These authors contributed equally.
Aromatase, brain sexualization and plasticity: the fish paradigm
Article first published online: 12 DEC 2010
© 2010 The Authors. European Journal of Neuroscience © 2010 Federation of European Neuroscience Societies and Blackwell Publishing Ltd
European Journal of Neuroscience
Special Issue: Plasticity of Neuroendocrine Systems
Volume 32, Issue 12, pages 2105–2115, December 2010
How to Cite
Le Page, Y., Diotel, N., Vaillant, C., Pellegrini, E., Anglade, I., Mérot, Y. and Kah, O. (2010), Aromatase, brain sexualization and plasticity: the fish paradigm. European Journal of Neuroscience, 32: 2105–2115. doi: 10.1111/j.1460-9568.2010.07519.x
- Issue published online: 12 DEC 2010
- Article first published online: 12 DEC 2010
- Received 28 August 2010, revised 5 October 2010, accepted 6 October 2010
- radial glial cell;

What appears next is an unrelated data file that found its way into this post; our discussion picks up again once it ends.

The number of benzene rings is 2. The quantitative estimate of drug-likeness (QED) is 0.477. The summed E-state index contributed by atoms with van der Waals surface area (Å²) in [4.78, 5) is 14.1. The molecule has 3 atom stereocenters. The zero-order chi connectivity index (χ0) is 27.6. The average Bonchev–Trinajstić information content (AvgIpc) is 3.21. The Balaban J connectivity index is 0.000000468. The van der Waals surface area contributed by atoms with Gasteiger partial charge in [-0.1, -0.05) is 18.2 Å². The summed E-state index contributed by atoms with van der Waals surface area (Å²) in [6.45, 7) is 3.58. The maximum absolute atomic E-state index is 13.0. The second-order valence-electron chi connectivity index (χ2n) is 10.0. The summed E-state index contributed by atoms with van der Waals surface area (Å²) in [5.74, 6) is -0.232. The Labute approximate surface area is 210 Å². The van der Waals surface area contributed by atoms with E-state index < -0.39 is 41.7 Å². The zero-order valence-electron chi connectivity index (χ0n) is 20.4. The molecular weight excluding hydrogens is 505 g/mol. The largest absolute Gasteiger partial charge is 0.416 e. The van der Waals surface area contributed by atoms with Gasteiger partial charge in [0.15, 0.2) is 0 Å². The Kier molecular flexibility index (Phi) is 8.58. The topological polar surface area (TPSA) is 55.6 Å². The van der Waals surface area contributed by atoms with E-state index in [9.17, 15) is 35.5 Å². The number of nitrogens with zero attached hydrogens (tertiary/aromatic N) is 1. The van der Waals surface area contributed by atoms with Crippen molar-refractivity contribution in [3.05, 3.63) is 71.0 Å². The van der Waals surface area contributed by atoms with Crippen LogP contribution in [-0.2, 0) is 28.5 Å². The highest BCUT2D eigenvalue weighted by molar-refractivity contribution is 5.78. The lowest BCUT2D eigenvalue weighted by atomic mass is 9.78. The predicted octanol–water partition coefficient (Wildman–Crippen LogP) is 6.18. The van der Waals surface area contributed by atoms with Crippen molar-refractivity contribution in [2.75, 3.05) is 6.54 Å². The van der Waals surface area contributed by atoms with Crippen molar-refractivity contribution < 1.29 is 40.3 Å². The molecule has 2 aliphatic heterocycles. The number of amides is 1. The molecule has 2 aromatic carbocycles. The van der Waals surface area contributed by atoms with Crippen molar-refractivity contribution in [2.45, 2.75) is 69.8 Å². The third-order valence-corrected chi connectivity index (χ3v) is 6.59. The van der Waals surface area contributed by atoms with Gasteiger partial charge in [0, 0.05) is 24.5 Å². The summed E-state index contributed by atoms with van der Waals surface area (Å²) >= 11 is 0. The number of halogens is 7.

In contrast to mammals, teleost fish have a very labile genetic sex determination. Sex differentiation is influenced by a combination of hormonal, social and environmental factors and teleost fishes exhibit many examples of hermaphroditism. This means that the brain of fish is not irreversibly sexualized early in life. This review aims at highlighting some unique features of fish that may explain their brain sexual plasticity. Unlike mammals, in which brain aromatase activity decreases after birth, adult teleosts exhibit an intense aromatase activity due to strong expression of one of two aromatase genes (aromatase A or cyp19a1a and aromatase B or cyp19a1b) that arose from a gene duplication event. Interestingly, aromatase B is only expressed in radial glial cells (RGC) of adult fish. These cells persist throughout life and act as progenitors in the brain of both developing and adult fish. In agreement with the fact that brain aromatase activity is correlated with sex steroid levels, the high expression of cyp19a1b is due to an autoregulatory loop through which estrogens and aromatizable androgens upregulate aromatase expression. Given the well-established roles of estrogens and aromatase on brain sexualization, these features suggest that the brain of fish conserves properties of embryonic mammalian brain throughout life – high neurogenic activity and high aromatase expression in progenitor cells correlated with sex steroid levels. The permanent dialogue between the brain and the gonad would permit sex changes and thus the emergence of a variety of reproductive strategies. Other hypotheses are also discussed.